Tomorrow the Greeks vote; capitalist financial markets will be listening.
The referendum was called because Greece failed to get concessions on debt relief after four months of negotiations with it’s creditors, represented by the International Monetary Fund, the European Central Bank and the European Commission.
The Greek government has recommended a “no” vote on the latest offer from the “big three”. It calls the latest creditor proposals “austerity forever”.
The most contentious demand is that Greece squeeze another 1% of GDP in savings out of its battered pension system, specifically by eliminating top-ups that have been desperately needed by poorer pensioners to keep themselves above the breadline in recent years. The other big point is the elimination of VAT exemptions for Greece’s islands. The government argues this threatens the existence of the tourism industry on the islands.
Meanwhile creditors agree (but not quite in full) that Greece’s debt is unsustainable . If Greece adopts and implements the conditions immediately, then creditors calculate the debt-to-GDP ratio could fall to 124% by 2022 from over 175% right now. That’s the best case scenario, and not one that sits comfortably with the last five years’ experience. It’s also not many people’s idea of sustainability.
A “yes” vote would bring new negotiations on a 3rd bailout of perhaps E50 billion and perhaps a 20 year grace period. It might also bring about the fall of the Greek government – individual Ministers have said they would resign. The Syriza left party is however the largest bloc in the Greek parliament by far and many have said they will not sign another bailout – and there is no stable pro-bailout majority without them.
Prime Minister Alexis Tsipras claims that a ‘No’ vote will strengthen the Greeks’ negotiating position by showing the strength of resistance to further austerity. However, the creditors have shown no sign that it would change their position. More likely is that the continued uncertainty will make it impossible for the banks, which have been closed since Monday, to reopen. They would be immediately faced with demands for cash that they can’t possibly meet. In practical terms, the banks couldn’t open again until the bulk of their liabilities–i.e. customer deposits–had been re-denominated in a new Greek currency.
When there is a run on a bank, the Central Bank provides advances to individual banks. Assuming the bank’s assets are sound but not particularly liquid, the central bank advances help to stem the run off of deposits. Sensing the confidence, the depositors return and the run off stops.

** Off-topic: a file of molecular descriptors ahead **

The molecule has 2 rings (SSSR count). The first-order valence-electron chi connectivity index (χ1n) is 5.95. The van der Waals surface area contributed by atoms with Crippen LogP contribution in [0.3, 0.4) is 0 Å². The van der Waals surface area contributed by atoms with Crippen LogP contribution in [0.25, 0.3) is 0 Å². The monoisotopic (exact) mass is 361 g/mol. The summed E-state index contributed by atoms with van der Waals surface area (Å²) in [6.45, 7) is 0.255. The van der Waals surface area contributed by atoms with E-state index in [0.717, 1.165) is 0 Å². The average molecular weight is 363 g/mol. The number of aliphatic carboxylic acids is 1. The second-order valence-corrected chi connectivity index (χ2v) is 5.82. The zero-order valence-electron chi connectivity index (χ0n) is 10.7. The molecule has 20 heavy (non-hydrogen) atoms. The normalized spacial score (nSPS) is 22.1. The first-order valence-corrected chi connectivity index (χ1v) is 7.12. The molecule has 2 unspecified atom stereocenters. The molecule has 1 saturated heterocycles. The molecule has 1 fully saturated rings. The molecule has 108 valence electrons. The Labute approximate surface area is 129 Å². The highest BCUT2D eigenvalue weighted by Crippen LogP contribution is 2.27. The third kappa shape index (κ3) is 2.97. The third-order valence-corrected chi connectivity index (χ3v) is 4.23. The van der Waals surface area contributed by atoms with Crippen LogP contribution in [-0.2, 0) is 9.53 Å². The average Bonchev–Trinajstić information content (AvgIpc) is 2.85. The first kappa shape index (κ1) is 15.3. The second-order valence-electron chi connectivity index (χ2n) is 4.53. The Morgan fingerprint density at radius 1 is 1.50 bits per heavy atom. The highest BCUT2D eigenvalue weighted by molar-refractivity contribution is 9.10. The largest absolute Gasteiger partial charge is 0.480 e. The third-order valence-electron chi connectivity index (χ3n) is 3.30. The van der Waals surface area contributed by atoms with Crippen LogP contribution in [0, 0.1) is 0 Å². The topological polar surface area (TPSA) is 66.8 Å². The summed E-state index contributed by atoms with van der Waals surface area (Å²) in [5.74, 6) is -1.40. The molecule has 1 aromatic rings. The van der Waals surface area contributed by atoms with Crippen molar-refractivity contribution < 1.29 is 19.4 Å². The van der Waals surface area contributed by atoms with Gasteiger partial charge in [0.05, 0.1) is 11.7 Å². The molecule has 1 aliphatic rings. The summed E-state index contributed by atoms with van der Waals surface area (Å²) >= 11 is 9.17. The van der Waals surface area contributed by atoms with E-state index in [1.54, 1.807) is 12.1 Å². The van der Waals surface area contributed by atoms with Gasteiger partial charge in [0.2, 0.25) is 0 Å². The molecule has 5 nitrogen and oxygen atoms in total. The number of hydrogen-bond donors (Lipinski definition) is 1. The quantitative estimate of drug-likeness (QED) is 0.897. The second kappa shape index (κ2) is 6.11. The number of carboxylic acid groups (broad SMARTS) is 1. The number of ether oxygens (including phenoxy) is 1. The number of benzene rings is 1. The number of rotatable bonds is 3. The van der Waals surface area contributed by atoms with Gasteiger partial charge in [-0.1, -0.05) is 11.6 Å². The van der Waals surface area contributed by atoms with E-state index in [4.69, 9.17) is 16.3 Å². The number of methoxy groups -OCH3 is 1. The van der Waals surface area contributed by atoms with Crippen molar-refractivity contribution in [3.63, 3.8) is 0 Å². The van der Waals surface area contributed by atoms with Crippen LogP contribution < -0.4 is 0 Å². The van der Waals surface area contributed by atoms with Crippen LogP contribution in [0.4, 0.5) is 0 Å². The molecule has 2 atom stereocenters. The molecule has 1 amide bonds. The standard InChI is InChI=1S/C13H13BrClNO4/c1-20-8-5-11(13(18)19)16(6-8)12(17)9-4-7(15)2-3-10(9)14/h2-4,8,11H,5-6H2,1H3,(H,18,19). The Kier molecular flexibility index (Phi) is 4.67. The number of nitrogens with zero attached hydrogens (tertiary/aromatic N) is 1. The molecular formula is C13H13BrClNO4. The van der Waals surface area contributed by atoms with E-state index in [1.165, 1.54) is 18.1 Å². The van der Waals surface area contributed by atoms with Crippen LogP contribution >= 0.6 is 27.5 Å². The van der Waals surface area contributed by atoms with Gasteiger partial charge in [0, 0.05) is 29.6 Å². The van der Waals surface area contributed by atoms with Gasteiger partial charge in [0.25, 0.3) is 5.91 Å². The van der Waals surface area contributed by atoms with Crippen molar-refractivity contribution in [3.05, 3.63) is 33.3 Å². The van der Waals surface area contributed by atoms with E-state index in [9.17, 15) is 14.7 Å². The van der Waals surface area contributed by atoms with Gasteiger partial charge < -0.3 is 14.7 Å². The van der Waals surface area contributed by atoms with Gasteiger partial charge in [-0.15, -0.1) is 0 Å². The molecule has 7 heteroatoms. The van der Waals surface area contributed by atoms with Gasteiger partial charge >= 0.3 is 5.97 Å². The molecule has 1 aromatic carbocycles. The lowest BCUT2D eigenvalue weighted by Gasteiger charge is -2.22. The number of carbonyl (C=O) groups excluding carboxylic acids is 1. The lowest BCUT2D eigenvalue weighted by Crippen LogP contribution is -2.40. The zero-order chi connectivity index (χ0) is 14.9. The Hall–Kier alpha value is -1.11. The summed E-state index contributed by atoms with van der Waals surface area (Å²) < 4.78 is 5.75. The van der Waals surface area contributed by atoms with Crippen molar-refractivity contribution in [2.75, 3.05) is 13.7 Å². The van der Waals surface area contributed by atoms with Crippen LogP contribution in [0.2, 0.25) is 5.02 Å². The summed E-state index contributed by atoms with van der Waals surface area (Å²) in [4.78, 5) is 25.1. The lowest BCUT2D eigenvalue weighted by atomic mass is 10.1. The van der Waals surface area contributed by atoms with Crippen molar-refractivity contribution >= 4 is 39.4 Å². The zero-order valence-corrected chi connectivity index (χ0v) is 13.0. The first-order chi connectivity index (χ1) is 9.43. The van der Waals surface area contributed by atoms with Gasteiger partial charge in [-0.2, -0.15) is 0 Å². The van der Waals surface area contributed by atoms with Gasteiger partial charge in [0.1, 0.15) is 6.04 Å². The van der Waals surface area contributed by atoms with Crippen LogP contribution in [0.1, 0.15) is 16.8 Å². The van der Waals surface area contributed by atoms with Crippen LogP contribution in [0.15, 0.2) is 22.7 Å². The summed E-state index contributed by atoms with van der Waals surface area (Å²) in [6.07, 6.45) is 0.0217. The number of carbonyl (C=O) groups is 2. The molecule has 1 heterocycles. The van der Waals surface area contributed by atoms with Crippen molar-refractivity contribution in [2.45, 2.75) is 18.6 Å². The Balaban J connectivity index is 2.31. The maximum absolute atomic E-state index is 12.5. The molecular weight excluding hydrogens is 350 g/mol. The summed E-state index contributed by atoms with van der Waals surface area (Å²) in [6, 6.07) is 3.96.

The European Central Bank is the lender of last resort for the Euro. It is located in and dominated by Germany. The ECB has cut off all of the Greek banks from access to liquidity funding.
Think the Federal Reserve cut off all banks in Texas.
There is little doubt that this move was part of the negotiating tactics of the creditor institutions. Greece’s monetary policy is under the control of Germans – it is the price of joining the Euro-zone without full representation in a real European Parliament with real power to make policy.
Might Greece leave the Euro-zone for a new Drachma?
Absolutely – the banks could re-open with deposits denominated in Drachma rather than Euros. Realistically, the value of the drachma would immediate plummet on international markets reducing the savings of Greek depositors in foreign currency terms and making it difficult to finance necessary imports. But many believe that the Greek economy would eventually recover, including many economists, who believe this is the way to go. The alternative is decades of continued “austerity” and unemployment.
An exit from the Euro would have little affect on poorer Greeks with little to lose. Imports would be more expensive or not available but Greek goods and food stuffs would still be and a Greek economy using the Drachma would encourage millions of tourists to visit for a “cheap” vacation bringing needed “hard” currency with them. It could work and it would give Greeks back control of their own monetary policy.
A “no” vote could lead to (1) new creditor negotiations with Greece in a stronger position to demand write-offs of it’s unsustainable debt, threatening an exit of (2) the euro-zone (by going back to it’s own currency again) as well as (3) an exit from the European Union.
“A ‘No’ vote, could have quite mild consequences if Greece can be kept inside the Eurozone with acceptable terms and the ECB douses the flames of market fear with a flood of liquidity. That wouldn’t be as good for the economy, but it would at least contain the damage to financial markets.
But a ‘No’ vote that leads to “Grexit” is another matter. Again, one would expect the ECB to throw money at the markets to keep volatility down, but the sight of European integration going into reverse would nix a basic geopolitical assumption of the last 60 years. The resulting political uncertainty could be highly damaging for investment not only in Europe, but also further afield.”
The MSM is today trumpeting that the Greeks are “evenly divided” over the vote. It will be interesting to see how it all turns out. If Greece leaves the euro-zone, can Spain be far behind?
Where is the Oracle at Delphi when you need it?